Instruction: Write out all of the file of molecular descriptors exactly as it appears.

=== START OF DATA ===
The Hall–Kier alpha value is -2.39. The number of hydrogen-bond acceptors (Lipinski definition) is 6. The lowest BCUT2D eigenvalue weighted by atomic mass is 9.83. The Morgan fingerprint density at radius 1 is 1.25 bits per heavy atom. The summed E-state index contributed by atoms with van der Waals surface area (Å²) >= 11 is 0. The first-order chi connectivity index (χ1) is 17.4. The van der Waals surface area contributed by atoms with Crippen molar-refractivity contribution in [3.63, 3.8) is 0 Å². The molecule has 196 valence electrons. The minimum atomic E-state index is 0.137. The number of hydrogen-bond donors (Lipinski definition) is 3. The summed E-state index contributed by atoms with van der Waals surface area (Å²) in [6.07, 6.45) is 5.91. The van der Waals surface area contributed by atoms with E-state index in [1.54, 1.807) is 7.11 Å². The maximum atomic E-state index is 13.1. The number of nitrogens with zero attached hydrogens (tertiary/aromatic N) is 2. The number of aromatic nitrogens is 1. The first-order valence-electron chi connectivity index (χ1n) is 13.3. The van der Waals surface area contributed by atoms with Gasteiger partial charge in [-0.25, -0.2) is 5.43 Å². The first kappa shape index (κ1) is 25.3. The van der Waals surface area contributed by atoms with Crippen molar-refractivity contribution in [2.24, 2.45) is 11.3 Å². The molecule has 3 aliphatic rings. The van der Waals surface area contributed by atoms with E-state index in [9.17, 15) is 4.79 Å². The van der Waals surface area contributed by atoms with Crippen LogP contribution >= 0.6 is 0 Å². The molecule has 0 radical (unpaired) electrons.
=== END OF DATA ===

The Hall–Kier alpha value is -2.39. The number of hydrogen-bond acceptors (Lipinski definition) is 6. The lowest BCUT2D eigenvalue weighted by atomic mass is 9.83. The Morgan fingerprint density at radius 1 is 1.25 bits per heavy atom. The summed E-state index contributed by atoms with van der Waals surface area (Å²) >= 11 is 0. The first-order chi connectivity index (χ1) is 17.4. The van der Waals surface area contributed by atoms with Crippen molar-refractivity contribution in [3.63, 3.8) is 0 Å². The molecule has 196 valence electrons. The minimum atomic E-state index is 0.137. The number of hydrogen-bond donors (Lipinski definition) is 3. The summed E-state index contributed by atoms with van der Waals surface area (Å²) in [6.07, 6.45) is 5.91. The van der Waals surface area contributed by atoms with E-state index in [1.54, 1.807) is 7.11 Å². The maximum atomic E-state index is 13.1. The number of nitrogens with zero attached hydrogens (tertiary/aromatic N) is 2. The number of aromatic nitrogens is 1. The first-order valence-electron chi connectivity index (χ1n) is 13.3. The van der Waals surface area contributed by atoms with Gasteiger partial charge in [-0.25, -0.2) is 5.43 Å². The first kappa shape index (κ1) is 25.3. The van der Waals surface area contributed by atoms with Crippen molar-refractivity contribution in [2.24, 2.45) is 11.3 Å². The molecule has 3 aliphatic rings. The van der Waals surface area contributed by atoms with E-state index in [9.17, 15) is 4.79 Å². The van der Waals surface area contributed by atoms with Crippen LogP contribution >= 0.6 is 0 Å². The molecule has 0 radical (unpaired) electrons.